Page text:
With the lack of specific guidelines in Hong Kong, some importers did keep the term Olive Pomace Oil in English, but in Chinese conveniently omitting reference to "Pomace", thus they can continue to claim they were conformed to EU lableing standard. In the process of my little research online, one food distributor even touting the use of olive pomace oil as a proper substitute to olive oil, as if everyone's doing it. Needless to say I was horrified.
|Here are the detailed information of the bottle above - using the traceability label present on every bottle|
So I am resting my case about whether Extra Virgin Olive Oil being inferior in terms of food safety. The fact, as I found out, was the contrary to common belief. But is there any merit at all that Extra Virgin Olive Oil may not be preferred for cooking? Well, I could actually think of two somewhat more reasonable arguments.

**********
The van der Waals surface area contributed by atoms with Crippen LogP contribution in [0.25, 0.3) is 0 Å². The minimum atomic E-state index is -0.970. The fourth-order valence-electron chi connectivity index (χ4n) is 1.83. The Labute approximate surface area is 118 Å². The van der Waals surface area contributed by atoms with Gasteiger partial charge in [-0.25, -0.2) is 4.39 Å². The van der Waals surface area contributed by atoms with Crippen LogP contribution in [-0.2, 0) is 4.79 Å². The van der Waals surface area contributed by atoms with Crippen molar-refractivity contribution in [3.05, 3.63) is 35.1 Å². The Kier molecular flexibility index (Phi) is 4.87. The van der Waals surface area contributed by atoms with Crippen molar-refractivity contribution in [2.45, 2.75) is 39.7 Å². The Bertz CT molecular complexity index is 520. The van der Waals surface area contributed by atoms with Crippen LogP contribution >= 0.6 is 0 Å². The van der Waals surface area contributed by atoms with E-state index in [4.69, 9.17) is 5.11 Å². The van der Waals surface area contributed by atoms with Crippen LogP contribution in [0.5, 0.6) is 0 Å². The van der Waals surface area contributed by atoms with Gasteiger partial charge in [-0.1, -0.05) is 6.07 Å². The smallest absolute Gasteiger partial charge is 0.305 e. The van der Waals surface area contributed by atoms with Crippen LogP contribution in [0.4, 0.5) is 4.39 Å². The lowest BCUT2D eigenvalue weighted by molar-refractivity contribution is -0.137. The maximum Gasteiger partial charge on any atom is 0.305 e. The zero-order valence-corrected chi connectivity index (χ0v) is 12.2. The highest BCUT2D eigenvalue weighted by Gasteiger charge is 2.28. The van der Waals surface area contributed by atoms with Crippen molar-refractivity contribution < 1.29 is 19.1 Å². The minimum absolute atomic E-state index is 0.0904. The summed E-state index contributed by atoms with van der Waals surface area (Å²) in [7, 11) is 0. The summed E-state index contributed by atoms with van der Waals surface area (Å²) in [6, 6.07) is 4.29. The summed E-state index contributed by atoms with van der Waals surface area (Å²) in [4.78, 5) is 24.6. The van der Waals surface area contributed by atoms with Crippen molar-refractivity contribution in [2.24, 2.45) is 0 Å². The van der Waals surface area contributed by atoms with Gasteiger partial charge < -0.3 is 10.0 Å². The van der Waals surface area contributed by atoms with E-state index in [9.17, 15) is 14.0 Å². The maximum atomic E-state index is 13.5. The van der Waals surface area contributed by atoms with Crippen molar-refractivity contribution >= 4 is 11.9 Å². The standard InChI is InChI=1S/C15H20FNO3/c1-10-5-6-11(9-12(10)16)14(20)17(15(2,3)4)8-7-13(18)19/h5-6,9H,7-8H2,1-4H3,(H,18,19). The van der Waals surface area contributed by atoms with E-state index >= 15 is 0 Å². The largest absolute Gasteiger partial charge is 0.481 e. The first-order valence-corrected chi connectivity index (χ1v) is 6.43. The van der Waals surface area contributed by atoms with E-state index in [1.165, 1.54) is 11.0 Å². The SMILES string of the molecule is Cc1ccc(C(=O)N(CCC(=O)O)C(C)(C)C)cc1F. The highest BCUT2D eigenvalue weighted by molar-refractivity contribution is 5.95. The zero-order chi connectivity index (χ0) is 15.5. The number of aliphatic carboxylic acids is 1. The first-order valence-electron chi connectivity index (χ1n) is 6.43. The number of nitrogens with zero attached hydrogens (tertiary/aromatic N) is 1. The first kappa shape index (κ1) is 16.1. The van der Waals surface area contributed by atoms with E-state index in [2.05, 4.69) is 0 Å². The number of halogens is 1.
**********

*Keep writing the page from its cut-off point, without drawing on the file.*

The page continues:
|Not all olive oils are created equal - as we found out during our olive oil tasting session in Tuscany a few years ago.|
The second argument is price. Extra Virgin Olive Oil generally costs more than 50% than regular ones, so it's not cost effective to cook with it as compared to the regular ones, given the amount required. That's certainly fair, but it still doesn't make Extra Virgin Olive Oil unsuitable for cooking per se. Same as you probably wouldn't use your bottle of Charteau Latour for Coq au Vin, but that doesn't mean it won't make an excellent dish - I haven't been crazy enough trying to prove this myself but if anyone did, please let me know.
I hope these points helped you in making your own educated judgment of whether you should use Extra Virgin Olive Oil for cooking, instead of relying on hearsay or incomplete information or urban myths. For me, I certainly wouldn't hesitate to cook with my Extra Virgin Olive Oil at home.